Photo: Laurence Griffiths (Getty)

The first game of a season that for the first time in forever feels like it might end with the long-awaited Premier League title. A match against, on paper, one of the strongest teams in the division. A home opener in what is probably the most raucous stadium in the country. A chance to put together a performance that would announce to their competitors and to themselves that they are exactly as good as everyone’s been saying and that they mean business.

All of that stood before Liverpool when they took to the pitch against West Ham on Sunday, and so once the Reds started clubbing the Hammers into submission with runs and passes and shots that kept producing goals, it would’ve made all the sense in the world had the players exploded with joy over every successful move, each one auguring a season of great things to come. Instead, Liverpool’s players reacted to their domineering 4-0 victory like this:

That’s Mohamed Salah up there, scoring the first goal of the game. Involved in the move were Liverpool’s league-best full back tandem (one, Trent Alexander-Arnold cracking open West Ham’s defense like an egg with a fantastic pass; the other, Andrew Robertson, playing the assist) and their new star midfielder, Naby Keïta. The sequence was blisteringly fast, impossible to stop (though almost every Liverpool attack was impossible to stop thanks to West Ham’s complete lack of defensive solidity), and set up Salah for a crucial first goal as he looks to prove that his historically great 2017-18 season wasn’t an anomaly. Rather than go crazy after getting that goal, Salah just sauntered over in Robertson’s direction with a smile, accepted a couple hugs and back-pats from his teammates, and ambled back toward the center circle.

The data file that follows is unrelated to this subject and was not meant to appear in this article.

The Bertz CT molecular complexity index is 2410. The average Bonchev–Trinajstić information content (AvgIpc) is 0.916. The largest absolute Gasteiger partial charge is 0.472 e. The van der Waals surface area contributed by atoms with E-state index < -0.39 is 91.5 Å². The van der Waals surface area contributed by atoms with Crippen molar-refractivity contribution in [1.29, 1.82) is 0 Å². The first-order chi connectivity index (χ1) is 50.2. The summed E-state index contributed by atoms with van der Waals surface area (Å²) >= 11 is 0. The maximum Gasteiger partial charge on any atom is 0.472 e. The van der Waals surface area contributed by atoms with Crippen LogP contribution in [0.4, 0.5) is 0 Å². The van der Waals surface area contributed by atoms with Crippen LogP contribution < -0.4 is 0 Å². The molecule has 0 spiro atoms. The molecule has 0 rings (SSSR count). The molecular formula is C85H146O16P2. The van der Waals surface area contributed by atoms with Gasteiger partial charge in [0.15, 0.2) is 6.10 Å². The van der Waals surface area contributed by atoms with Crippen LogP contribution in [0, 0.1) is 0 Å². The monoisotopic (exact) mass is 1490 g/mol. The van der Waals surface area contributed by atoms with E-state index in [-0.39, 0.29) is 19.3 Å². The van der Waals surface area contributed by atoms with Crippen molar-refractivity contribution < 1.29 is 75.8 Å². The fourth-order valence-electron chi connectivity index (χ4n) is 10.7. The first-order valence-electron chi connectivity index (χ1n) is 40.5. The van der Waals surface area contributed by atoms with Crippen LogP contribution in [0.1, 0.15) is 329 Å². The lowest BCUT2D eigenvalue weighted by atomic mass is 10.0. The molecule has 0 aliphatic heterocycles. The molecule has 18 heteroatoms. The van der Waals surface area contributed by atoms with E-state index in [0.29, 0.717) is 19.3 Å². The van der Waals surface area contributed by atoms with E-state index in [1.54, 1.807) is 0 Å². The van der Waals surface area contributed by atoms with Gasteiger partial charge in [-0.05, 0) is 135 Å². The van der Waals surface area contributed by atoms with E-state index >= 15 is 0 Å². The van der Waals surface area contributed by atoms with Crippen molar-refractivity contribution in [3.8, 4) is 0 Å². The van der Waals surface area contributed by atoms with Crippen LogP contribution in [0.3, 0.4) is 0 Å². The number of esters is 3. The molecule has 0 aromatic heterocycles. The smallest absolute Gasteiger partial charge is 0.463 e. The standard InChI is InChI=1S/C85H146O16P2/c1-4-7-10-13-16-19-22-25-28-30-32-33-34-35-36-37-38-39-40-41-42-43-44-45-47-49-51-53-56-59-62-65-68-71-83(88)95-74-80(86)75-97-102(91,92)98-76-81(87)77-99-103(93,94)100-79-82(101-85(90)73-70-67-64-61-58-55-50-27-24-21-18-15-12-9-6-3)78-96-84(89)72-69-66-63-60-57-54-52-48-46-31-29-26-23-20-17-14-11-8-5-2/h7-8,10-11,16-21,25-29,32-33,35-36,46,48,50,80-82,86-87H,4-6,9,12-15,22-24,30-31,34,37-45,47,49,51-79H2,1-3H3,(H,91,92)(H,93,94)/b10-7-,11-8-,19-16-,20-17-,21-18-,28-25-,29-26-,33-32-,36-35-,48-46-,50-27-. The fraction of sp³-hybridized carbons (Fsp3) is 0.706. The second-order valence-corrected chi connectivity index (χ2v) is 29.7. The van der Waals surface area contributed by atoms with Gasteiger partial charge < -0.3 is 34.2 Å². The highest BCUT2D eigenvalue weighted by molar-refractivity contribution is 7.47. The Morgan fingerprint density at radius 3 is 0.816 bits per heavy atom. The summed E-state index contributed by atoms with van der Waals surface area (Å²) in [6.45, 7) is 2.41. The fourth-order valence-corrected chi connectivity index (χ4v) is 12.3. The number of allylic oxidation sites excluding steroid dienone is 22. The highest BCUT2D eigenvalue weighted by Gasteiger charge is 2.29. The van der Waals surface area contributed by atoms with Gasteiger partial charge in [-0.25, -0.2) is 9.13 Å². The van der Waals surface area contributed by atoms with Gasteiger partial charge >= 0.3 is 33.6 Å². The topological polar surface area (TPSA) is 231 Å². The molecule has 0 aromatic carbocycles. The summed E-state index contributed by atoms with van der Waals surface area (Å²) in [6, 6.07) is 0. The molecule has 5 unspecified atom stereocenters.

The team’s response to their second goal, scored by Sadio Mané, was similarly subdued. After handing Liverpool the all-important two-goal lead from his fairly simple tap in, Mané—always cooler than a polar bear’s toenails after he scores—trotted over the the sideline pointing at the name on the back of his shirt before hopping in the air for a soft little fist pump:

The celebrations after both Mané’s and Salah’s goals looked more like something you’d see in a preseason friendly than a high-stakes Premier League match. Clearly, Liverpool were not overly impressed with themselves for dismantling West Ham. Which says something about the Pool Boys’ mentality coming into the season. West Ham aren’t exactly Manchester United, but they have invested heavily and in what looks like a really smart way this summer. They’ve hired a really good manager in Manuel Pellegrini, and spent big on potentially outstanding players like Felipe Anderson, Issa Diop, Jack Wilshere, and Andriy Yarmolenko. For Liverpool to take on a team like that, to summarily dismember them, and to stand around with Hammer blood and viscera dripping all over the place like it’s all no big deal? These guys are not fucking around.

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Liverpool have spent more money than anyone else in the league this year in an effort to make that jump from a team that feels good about itself for being close to the teams who lift trophies at the end of the season to being a team that does the lifting themselves. They made Alisson the most expensive goalkeeper transfer of all time (until Chelsea topped the record with the Kepa signing later in the window), they spent big to improve their midfield with Keïta and Fabinho, and they brought in the high-quality attacking depth they so desperately needed in the form of Xherdan Shaqiri. The Liverpool roster is absolutely stacked, with a level of talent more than capable of winning titles. Fans of the Reds must be giddy with excitement over what the team has the capacity to achieve, and the players themselves, at least for an opening day big win over tough competition, could’ve been forgiven for letting some of that excitement shine through. But they didn’t. The fact that they were so cool after crushing West Ham is almost as impressive, and as indicative of what could be an amazing season of success, as the victory itself.